An inquiry into the food security and pricing in remote Indigenous communities is recommending the Australian Competition and Consumer Commission investigate the costs of food in remote communities.
The Indigenous Affairs Committee inquiry was launched in May after concerns were raised about high food prices and food security in remote Indigenous communities.
The report tabled in federal parliament on Monday made 16 recommendations to the government.
Key recommendations include a national database of food prices, better cold food storage and transportation systems and a national regulatory body to inspect remote community stores.
The inquiry had more than 120 submissions from across Australia with concerns being raised about remote communities paying much more for basic goods than in larger towns and cities.
Julian Leeser, Liberal MP and Chair of the Committee told NITV News greater transparency is needed to help bring down the costs of food.
He said a publicly accessible database would allow people to monitor prices from across Australia and allow people to compare costs from other stores.
“That means when someone would go to the checkout and get their ID scanned, those details from any remote community store would go into a database in Canberra," said Mr Leeser.
“Remote community stores are often out of sight, out of mind - we think a real time price disclosure regime would help actually provide some transparency for those stores.”
Mr Leeser said an investigation by consumer watchdog ACCC could help better regulate the costs of food in communities.
“Particularly where you've got stores where there's no competition and consumers are forced to purchase from one particular store or travel hundreds of kilometres to the nearest town.
“It's very important that the ACCC do a deep dive through an enhanced market study.
“They look at things like whether the competition law is properly servicing people, and most importantly that people can adequately make complaints to the relevant authority and they can do something about these issues,” Mr Leeser said.
The Liberal MP ruled out government subsidies to bring down prices, instead arguing that a national database and greater scrutiny from regulators would help.
“Subsidies will just get eaten up in higher prices and get eaten up along the supply chain, more generally.
'We can encourage downward pressure on food prices by ensuring supply and ensuring the participation of big national retailers,” he said.
The committee is recommending better access to freezing and cold storage and transportation to ensure food is delivered to communities unspoiled.
“Many of these communities are in a situation where they face the wet season every year and they're cut off for a long period of time.
“We need to ensure that high quality storage is put in place to ensure that food quality can remain high all through the year,” said Mr Leeser.
The bipartisan committee also recommended large retailers such as Coles and Woolworths help supply food and goods to remote communities as well as smaller retailers.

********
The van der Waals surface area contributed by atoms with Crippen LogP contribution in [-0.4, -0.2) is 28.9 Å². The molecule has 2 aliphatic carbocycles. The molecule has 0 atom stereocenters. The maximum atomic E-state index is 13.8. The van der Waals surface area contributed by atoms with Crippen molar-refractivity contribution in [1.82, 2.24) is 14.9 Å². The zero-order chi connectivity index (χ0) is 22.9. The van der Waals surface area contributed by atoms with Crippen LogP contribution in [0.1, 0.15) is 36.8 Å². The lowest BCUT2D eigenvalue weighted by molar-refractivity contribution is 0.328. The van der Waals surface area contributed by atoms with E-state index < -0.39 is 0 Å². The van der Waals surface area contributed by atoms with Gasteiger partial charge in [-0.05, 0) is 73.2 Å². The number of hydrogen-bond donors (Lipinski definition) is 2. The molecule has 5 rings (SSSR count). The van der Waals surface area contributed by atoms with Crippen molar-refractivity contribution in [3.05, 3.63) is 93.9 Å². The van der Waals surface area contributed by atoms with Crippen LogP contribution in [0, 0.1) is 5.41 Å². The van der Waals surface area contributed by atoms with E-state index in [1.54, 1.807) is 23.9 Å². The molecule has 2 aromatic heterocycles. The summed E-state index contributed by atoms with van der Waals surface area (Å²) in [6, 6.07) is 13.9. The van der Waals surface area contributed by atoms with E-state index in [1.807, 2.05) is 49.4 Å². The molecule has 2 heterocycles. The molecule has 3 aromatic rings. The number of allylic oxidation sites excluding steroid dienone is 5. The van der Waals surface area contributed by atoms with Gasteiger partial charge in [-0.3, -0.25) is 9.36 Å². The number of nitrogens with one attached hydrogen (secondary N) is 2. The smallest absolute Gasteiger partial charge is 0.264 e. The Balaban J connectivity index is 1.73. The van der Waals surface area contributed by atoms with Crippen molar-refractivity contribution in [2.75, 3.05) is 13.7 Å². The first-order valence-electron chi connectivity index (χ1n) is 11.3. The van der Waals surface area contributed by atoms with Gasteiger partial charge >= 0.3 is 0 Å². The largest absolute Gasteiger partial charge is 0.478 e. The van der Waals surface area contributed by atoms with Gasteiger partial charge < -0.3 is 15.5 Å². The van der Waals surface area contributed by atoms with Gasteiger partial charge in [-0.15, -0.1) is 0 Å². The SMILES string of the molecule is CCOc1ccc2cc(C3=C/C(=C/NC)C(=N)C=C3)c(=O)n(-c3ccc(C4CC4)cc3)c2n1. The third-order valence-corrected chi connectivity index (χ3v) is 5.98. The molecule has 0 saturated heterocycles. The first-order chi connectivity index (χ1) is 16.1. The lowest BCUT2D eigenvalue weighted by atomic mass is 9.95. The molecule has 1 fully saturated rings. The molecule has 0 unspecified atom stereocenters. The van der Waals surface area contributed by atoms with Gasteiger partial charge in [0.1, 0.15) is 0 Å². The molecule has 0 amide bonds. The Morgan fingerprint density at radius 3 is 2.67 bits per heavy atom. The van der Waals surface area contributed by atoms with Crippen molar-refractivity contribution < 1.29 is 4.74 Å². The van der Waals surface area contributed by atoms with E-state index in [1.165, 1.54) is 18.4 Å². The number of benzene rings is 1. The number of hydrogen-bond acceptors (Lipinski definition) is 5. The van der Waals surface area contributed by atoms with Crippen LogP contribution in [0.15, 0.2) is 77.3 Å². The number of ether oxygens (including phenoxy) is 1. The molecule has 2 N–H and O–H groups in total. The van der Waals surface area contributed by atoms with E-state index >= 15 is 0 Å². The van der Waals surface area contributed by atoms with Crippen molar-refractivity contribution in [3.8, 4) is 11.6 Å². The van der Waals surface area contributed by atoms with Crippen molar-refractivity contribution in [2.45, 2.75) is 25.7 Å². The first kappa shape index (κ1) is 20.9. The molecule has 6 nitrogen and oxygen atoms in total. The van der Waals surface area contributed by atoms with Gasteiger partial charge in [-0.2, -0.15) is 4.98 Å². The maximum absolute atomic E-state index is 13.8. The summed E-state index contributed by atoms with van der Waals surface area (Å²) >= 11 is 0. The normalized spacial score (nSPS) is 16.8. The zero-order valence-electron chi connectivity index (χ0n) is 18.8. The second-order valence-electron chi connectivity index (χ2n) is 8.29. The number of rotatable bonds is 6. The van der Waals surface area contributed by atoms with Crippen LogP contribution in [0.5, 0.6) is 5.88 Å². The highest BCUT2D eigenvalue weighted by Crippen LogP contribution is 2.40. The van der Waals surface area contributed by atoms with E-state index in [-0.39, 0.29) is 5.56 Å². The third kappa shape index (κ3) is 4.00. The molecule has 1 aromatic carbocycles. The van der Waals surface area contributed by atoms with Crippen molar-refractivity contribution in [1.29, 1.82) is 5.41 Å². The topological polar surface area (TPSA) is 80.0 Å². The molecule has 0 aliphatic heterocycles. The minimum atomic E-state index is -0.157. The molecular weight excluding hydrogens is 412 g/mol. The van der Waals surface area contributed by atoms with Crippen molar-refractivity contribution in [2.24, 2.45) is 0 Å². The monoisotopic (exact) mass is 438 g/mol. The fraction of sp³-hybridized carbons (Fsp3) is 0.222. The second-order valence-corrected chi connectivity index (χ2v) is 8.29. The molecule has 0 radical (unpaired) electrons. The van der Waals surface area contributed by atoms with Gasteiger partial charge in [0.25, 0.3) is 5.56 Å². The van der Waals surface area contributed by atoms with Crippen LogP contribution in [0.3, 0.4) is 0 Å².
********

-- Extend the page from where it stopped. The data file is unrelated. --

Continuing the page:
The inquiry heard consumers were forced to pay up to to three times more for basic items such as coffee, milk and bread and meat and fresh fruit was spoiled or rotten by the time they hit the shelves.
Three reports in a decade
Wiradjuri woman and shadow minister for Indigenous Australians said the inquiry echoed recommendations from previous inquiries.
“After three reports in over a decade, it’s disappointing that the same issues are being raised 11 years later," Ms Burney said.
“How are we suppose to close the gap in quality of life outcomes when we are continuing to witness – in 2020 and in such a wealthy nation – the deprivation of basic items that so many of us in non-remote areas take for granted, like electricity or sufficient refrigeration space."
Labor MP and Member for Lingiari, Warren Snowden, said prices varied across communities.
‘Why is it that a lettuce cost $12 in a community and $7 somewhere else. What’s the explanation?”
“It’s very important that we have an understanding of what prices are, why there are dramatic differences for the same items. We need to understand these things," Mr Snowden said.
The co-chair of the committee told NITV News that competition is needed to force stores to drop their prices.
Mr Snowden said a national regulator should be set up to conduct "spot checks" on stores.
“The licensing of the stores would require monitoring of the stores and their licenses including how they are operating,” he said.
He said there were real concerns about the government's coronavirus supplement for people living on benefits, coming to an end in March.
“It will be an absolute problem. The government expecting people to live in remote communities on $40 a day is ludicrous and nonsense," said Mr Snowden.
“That payment needs to increase substantially…People cannot afford to live on $40 a day, whether you live in Brunswick or Balgo - you just can’t.”
The committee recommended that better infrastructure be set up to allow communities to produce their own food locally.
The report is the third in just over a decade with many of the recommendations being made previously.
The Indigenous Affairs Committee report did not find evidence of systemic price-gouging but admitted there was a lack of national data.
The National Indigenous Australians Agency conducted a survey earlier this year examining prices in dozens of remote stores in Queensland, Northern Territory, South Australia and Western Australia.
It found costs averaged 39 per cent higher than major supermarkets in capital cities.